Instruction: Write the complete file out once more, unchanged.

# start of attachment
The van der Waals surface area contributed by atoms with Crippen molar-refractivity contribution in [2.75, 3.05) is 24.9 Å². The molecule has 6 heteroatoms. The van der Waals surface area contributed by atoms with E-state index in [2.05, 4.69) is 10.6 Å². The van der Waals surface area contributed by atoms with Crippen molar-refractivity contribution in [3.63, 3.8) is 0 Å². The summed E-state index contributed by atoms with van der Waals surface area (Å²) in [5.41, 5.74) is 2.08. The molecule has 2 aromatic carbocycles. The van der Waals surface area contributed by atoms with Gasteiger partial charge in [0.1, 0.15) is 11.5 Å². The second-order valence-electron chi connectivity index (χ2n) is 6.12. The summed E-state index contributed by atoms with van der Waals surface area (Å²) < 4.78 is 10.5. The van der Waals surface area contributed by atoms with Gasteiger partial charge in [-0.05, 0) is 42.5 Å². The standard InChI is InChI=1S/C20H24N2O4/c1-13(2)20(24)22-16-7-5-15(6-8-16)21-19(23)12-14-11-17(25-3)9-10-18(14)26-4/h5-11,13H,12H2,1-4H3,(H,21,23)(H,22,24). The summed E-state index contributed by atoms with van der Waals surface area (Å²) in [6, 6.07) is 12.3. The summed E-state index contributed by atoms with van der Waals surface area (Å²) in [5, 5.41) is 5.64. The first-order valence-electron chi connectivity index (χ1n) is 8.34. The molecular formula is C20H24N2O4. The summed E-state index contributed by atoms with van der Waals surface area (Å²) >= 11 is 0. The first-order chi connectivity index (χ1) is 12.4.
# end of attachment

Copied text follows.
The van der Waals surface area contributed by atoms with Crippen molar-refractivity contribution in [2.75, 3.05) is 24.9 Å². The molecule has 6 heteroatoms. The van der Waals surface area contributed by atoms with E-state index in [2.05, 4.69) is 10.6 Å². The van der Waals surface area contributed by atoms with Crippen molar-refractivity contribution in [3.63, 3.8) is 0 Å². The summed E-state index contributed by atoms with van der Waals surface area (Å²) in [5.41, 5.74) is 2.08. The molecule has 2 aromatic carbocycles. The van der Waals surface area contributed by atoms with Gasteiger partial charge in [0.1, 0.15) is 11.5 Å². The second-order valence-electron chi connectivity index (χ2n) is 6.12. The summed E-state index contributed by atoms with van der Waals surface area (Å²) < 4.78 is 10.5. The van der Waals surface area contributed by atoms with Gasteiger partial charge in [-0.05, 0) is 42.5 Å². The standard InChI is InChI=1S/C20H24N2O4/c1-13(2)20(24)22-16-7-5-15(6-8-16)21-19(23)12-14-11-17(25-3)9-10-18(14)26-4/h5-11,13H,12H2,1-4H3,(H,21,23)(H,22,24). The summed E-state index contributed by atoms with van der Waals surface area (Å²) in [6, 6.07) is 12.3. The summed E-state index contributed by atoms with van der Waals surface area (Å²) in [5, 5.41) is 5.64. The first-order valence-electron chi connectivity index (χ1n) is 8.34. The molecular formula is C20H24N2O4. The summed E-state index contributed by atoms with van der Waals surface area (Å²) >= 11 is 0. The first-order chi connectivity index (χ1) is 12.4.